Beyond static boundaries

little and oftenAs a coach, I used to talk to my athletes about operating a ‘total lifestyle’: rather than thinking 5 days for work, 2 days for the weekend and good training, how might we make a weekly structure be more fluid across 7 days? This could be useful for an athlete, as our traditional 7 day week doesn’t map over our bodies’ physiological rhythm – why should it? There were many instances when an athlete’s training required 3 day blocks – and 3 doesn’t divide in to 7 very easily! And this predicament exists for may situations outside of sport: indeed, my work as a life coach revealed the client’s dilemma around work / life balance: and a ratio of “5 to 2” wasn’t sustainable when working days are long and family / social commitments start to pile up. With these clients, I would help them look at their working week and their “non-negotiables” – those life priorities that often get squeezed out. We discussed how to live a life by the “important” and not respond to other people’s “urgent”; and we looked at how we could throw out the rule book (or re-write it at least) concerning traditional working patterns of “5 days on, 2 days off”. By adopting a ‘total lifestyle’ we might end up doing a little work on every day of the week but we accommodate more down time in the mid-week too.


The idea of a “total lifestyle” goes against the grain. There is a “rule” that we follow as a society – some days are for work, some days are for recreation. I remember when first setting up my private practice and finishing my MSc. Monday was to be a study day – but each week I found myself feeling guilty on a Monday morning that I wasn’t working, the rest of the world was. As I re-write my own work / life rules, I become more comfortable in trusting my intuition – what feels right for me now. Not the Helen of 20 years ago (who could work 12 hour days, 5 days a week). I don’t work 60 hour working weeks and haven’t done so for a long time. I am also more comfortable at working more evenly across the week.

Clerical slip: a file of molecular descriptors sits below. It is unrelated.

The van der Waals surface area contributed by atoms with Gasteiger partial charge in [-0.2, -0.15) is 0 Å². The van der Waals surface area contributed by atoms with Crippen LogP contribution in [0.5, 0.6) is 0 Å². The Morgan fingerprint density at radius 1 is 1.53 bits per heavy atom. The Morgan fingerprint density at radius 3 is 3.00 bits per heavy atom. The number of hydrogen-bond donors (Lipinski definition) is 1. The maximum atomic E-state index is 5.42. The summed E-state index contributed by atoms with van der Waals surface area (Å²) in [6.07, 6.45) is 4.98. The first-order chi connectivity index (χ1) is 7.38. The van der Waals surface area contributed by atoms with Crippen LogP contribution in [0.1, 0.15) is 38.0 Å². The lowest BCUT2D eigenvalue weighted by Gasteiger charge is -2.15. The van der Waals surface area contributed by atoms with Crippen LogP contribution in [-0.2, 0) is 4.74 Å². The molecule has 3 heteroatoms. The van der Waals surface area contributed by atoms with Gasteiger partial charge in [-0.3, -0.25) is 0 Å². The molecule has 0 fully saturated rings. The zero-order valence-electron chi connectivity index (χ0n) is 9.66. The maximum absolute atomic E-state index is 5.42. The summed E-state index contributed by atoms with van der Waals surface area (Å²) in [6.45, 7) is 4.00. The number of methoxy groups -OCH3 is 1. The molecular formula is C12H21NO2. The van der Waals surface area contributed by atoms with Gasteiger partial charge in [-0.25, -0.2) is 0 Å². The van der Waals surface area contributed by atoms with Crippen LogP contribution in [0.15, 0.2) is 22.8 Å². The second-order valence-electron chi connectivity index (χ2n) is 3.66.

As always, my blog posts are inspired by a mixture of motivations and often by current situations in my personal, my spiritual and my professional life: and this week is no different. The remembering of the “total lifestyle” came this week as I started settling in to a different working rhythm. The end of the academic year means I currently have no teaching commitments at the University. A friend asked me “what is it like to have all this time off?” and I explained that whilst it wasn’t “time off” (as Course Leader on the MSc psychotherapy there is plenty to do in preparation for the next cohort of students arriving in September) there is opportunity to operate with more space – like with the ‘total lifestyle’, I can be doing University tasks across the week rather than the two days I am normally required on the campus. This spaciousness allows me to prioritise those “non-negotiables” – opportunities for longer sitting practice, reading for professional development and for my Buddhist studies, and time with friends and family that often gets neglected during the busier months. A time of the year when admin gets slotted around life rather than vice versa.